“Therefore we are always confident, knowing that, whilst we are at home [endēmeō 1736] in the body, we are absent [ekdēmeō 1553] from the Lord: (For we walk by faith, not by sight:) We are confident, I say, and willing rather to be absent [ekdēmeō 1553] from the body, and to be present [endēmeō 1736] with the Lord. Wherefore we labour, that, whether present [endēmeō 1736] or absent [ekdēmeō 1553], we may be accepted of him.” (2Co 5:6-9).
First, we should concede that this passage isn’t about what happens when we die but what happens when we’re resurrected. The statement “that mortality might be swallowed up of life” (v. 4), corresponds to what Paul had already taught the Corinthians in his first letter, “and this mortal shall have put on immortality, then shall be brought to pass the saying that is written, Death is swallowed up in victory” (1Co 15:54). Also, there’s nothing in this passage about an intermittent state where disembodied beings go prior to resurrection and nothing about heaven. But since it’s being approached with the assumption that disembodied beings go to heaven after death, then translations are biased to read that way. But Paul was simply comparing our current bodily state with that of our future bodily state.
This passage is being used to teach that we’re presently living inside our bodies like living in a tent or a house, but at death we’ll be living outside our bodies. Likewise, that our bodies are like clothing we’re wearing, but at death we’ll be unclothed when we leave our bodies. However, these were simply figures of speech—a tent as opposed to a house, and naked or unclothed as opposed to clothed upon. In context, “For the things which are seen are temporary, but the things which are not seen are eternal” (4:18), our current temporary state is like a tent while our future eternal state is like a house. Also, “being clothed we shall not be found naked” (v. 3), alludes back to “I heard thy voice in the garden, and I was afraid, because I was naked” (Gen 3:10). The message is that we don’t want to be found naked when the Lord returns. This has nothing to do with our bodies covering us like clothing.
The Greek words endēmeō and ekdēmeō aren’t prepositions denoting location of either inside or outside the body because if we adopt those meanings and apply them consistently across the passage, it results in nonsense. The same word endēmeō in “at home in the body” is used in “present with the Lord,” and ekdēmeō in “absent from the body” is used in “absent from the Lord.” Thus, inside or outside our bodies correlates with inside or outside the Lord. Therefore, if Paul was saying we’re living inside our bodies, then he was also saying that after leaving our bodies we’ll be living inside the Lord’s body! Furthermore, it’s obvious that the parallel statements “at home in the body” and “present with the Lord” had to be mistranslated to avoid absurdity because “at home in the body” and “at home in the Lord,” or “present with the body” and “present with the Lord” don’t work.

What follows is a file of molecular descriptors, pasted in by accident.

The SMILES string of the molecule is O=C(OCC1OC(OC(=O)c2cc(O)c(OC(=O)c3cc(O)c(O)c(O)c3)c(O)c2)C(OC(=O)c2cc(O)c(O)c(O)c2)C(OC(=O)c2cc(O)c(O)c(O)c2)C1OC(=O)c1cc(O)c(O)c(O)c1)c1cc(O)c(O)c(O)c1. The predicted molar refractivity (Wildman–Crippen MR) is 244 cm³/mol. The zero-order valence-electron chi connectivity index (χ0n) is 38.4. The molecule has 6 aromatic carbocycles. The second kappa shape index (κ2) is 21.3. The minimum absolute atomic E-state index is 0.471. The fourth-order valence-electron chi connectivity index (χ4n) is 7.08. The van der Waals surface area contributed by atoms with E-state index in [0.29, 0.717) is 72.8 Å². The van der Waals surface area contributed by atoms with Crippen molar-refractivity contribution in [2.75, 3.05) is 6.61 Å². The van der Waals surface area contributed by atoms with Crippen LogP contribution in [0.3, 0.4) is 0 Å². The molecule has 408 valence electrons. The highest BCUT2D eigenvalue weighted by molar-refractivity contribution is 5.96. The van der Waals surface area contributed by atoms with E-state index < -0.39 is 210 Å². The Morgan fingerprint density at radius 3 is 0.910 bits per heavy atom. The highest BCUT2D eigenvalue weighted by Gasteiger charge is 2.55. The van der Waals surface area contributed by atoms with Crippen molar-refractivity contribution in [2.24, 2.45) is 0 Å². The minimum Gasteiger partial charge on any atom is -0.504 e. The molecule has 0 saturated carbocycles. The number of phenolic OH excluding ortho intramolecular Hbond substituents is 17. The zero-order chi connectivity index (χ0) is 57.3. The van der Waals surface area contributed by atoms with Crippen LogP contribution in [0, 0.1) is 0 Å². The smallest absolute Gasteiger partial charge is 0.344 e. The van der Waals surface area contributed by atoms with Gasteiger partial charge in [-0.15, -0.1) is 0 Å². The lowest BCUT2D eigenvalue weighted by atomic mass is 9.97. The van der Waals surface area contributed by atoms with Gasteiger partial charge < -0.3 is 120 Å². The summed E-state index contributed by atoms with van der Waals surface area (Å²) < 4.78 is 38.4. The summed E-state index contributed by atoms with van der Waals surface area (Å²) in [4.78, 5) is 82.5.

Endēmeō and ekdēmeō are verbs denoting action with no English equivalents with which to be translated. Their root dēmos means “people.” They carry the idea of residing with or away from people. In this temporary state of our body, we’re residing with people away from the Lord, but when He returns our bodies will be in a permanent state residing with Him. The conclusion is “Wherefore we labour, that, whether present [endēmeō 1736] or absent [ekdēmeō 1553], we may be accepted of him” (v. 9). It’s all about being accepted by Him in this life and in the next.
Sandwiched between all of these endēmeō and ekdēmeō parallel statements, Paul interjected “For we walk by faith [pistis 4102], not by sight [eidos 1491]” (v. 7). It’s being taught that he was saying we walk by what we believe and not by what we see. However, the Greek nouns are mistranslated—pistis means “faithfulness” or “loyalty” while eidos means “appearance” or “form.” He meant that we walk by faithfulness to the Lord and not by appearance to people which also agrees with what he said just a few verses later, “them which glory in appearance, and not in heart” (5:12), as also to the Romans, “of the heart, in the spirit [breath], and not in the letter; whose praise is not of men, but of God” (Rom 2:29). His point is that although we’re residing with people away from the Lord, and we’re being seen by them daily, we’re not walking in such a way to be seen by them. Jesus Christ taught against this, “that they may have glory of men,” “that they may be seen of men,” “that they may appear unto men” (Mat 6:2,5,16).
The bottom line is that this passage doesn’t teach disembodiment to live in heaven. Jesus Christ lives in heaven but not disembodied! This passage is about how we live right now in our current bodily state in preparation for the judgment, “For we must all appear before the judgment seat of Christ; that every one may receive the things done in his body, according to that he hath done, whether it be good or bad” (2Co 5:10). It’s to live in the presence of the Lord in a permanent bodily state.